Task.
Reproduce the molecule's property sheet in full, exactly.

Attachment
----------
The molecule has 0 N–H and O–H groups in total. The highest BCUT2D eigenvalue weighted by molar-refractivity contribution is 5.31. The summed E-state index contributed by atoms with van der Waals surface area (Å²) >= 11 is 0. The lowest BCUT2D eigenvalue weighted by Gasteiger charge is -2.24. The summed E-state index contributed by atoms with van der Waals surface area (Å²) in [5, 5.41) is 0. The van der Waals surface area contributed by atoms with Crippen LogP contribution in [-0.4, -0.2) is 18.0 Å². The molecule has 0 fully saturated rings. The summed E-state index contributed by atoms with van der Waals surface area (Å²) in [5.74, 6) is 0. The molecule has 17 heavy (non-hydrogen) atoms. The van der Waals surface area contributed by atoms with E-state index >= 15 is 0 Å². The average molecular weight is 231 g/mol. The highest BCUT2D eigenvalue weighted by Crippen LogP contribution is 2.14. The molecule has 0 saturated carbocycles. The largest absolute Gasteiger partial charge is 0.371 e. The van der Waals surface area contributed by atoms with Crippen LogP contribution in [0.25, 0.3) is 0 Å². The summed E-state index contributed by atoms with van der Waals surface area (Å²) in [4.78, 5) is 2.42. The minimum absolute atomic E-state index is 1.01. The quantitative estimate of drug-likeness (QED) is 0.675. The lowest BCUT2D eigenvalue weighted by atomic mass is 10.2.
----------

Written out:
The molecule has 0 N–H and O–H groups in total. The highest BCUT2D eigenvalue weighted by molar-refractivity contribution is 5.31. The summed E-state index contributed by atoms with van der Waals surface area (Å²) >= 11 is 0. The lowest BCUT2D eigenvalue weighted by Gasteiger charge is -2.24. The summed E-state index contributed by atoms with van der Waals surface area (Å²) in [5, 5.41) is 0. The van der Waals surface area contributed by atoms with Crippen LogP contribution in [-0.4, -0.2) is 18.0 Å². The molecule has 0 fully saturated rings. The summed E-state index contributed by atoms with van der Waals surface area (Å²) in [5.74, 6) is 0. The molecule has 17 heavy (non-hydrogen) atoms. The van der Waals surface area contributed by atoms with E-state index >= 15 is 0 Å². The average molecular weight is 231 g/mol. The highest BCUT2D eigenvalue weighted by Crippen LogP contribution is 2.14. The molecule has 0 saturated carbocycles. The largest absolute Gasteiger partial charge is 0.371 e. The van der Waals surface area contributed by atoms with Crippen LogP contribution in [0.25, 0.3) is 0 Å². The summed E-state index contributed by atoms with van der Waals surface area (Å²) in [4.78, 5) is 2.42. The minimum absolute atomic E-state index is 1.01. The quantitative estimate of drug-likeness (QED) is 0.675. The lowest BCUT2D eigenvalue weighted by atomic mass is 10.2.